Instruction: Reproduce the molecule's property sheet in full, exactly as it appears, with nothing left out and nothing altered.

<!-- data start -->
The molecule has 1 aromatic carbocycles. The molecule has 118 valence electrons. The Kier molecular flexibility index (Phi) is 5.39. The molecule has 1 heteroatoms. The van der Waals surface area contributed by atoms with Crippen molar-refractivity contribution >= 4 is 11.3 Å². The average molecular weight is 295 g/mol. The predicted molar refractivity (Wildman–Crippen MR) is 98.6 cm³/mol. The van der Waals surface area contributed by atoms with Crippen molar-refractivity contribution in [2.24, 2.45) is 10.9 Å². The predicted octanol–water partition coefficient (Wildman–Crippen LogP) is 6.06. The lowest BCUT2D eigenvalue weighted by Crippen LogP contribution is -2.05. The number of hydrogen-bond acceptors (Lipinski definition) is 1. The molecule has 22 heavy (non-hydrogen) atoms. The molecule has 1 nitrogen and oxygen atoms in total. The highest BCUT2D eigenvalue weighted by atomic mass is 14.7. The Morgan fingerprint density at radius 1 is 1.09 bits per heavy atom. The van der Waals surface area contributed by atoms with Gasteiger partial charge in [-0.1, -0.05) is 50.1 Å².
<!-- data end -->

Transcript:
The molecule has 1 aromatic carbocycles. The molecule has 118 valence electrons. The Kier molecular flexibility index (Phi) is 5.39. The molecule has 1 heteroatoms. The van der Waals surface area contributed by atoms with Crippen molar-refractivity contribution >= 4 is 11.3 Å². The average molecular weight is 295 g/mol. The predicted molar refractivity (Wildman–Crippen MR) is 98.6 cm³/mol. The van der Waals surface area contributed by atoms with Crippen molar-refractivity contribution in [2.24, 2.45) is 10.9 Å². The predicted octanol–water partition coefficient (Wildman–Crippen LogP) is 6.06. The lowest BCUT2D eigenvalue weighted by Crippen LogP contribution is -2.05. The number of hydrogen-bond acceptors (Lipinski definition) is 1. The molecule has 22 heavy (non-hydrogen) atoms. The molecule has 1 nitrogen and oxygen atoms in total. The highest BCUT2D eigenvalue weighted by atomic mass is 14.7. The Morgan fingerprint density at radius 1 is 1.09 bits per heavy atom. The van der Waals surface area contributed by atoms with Gasteiger partial charge in [-0.1, -0.05) is 50.1 Å².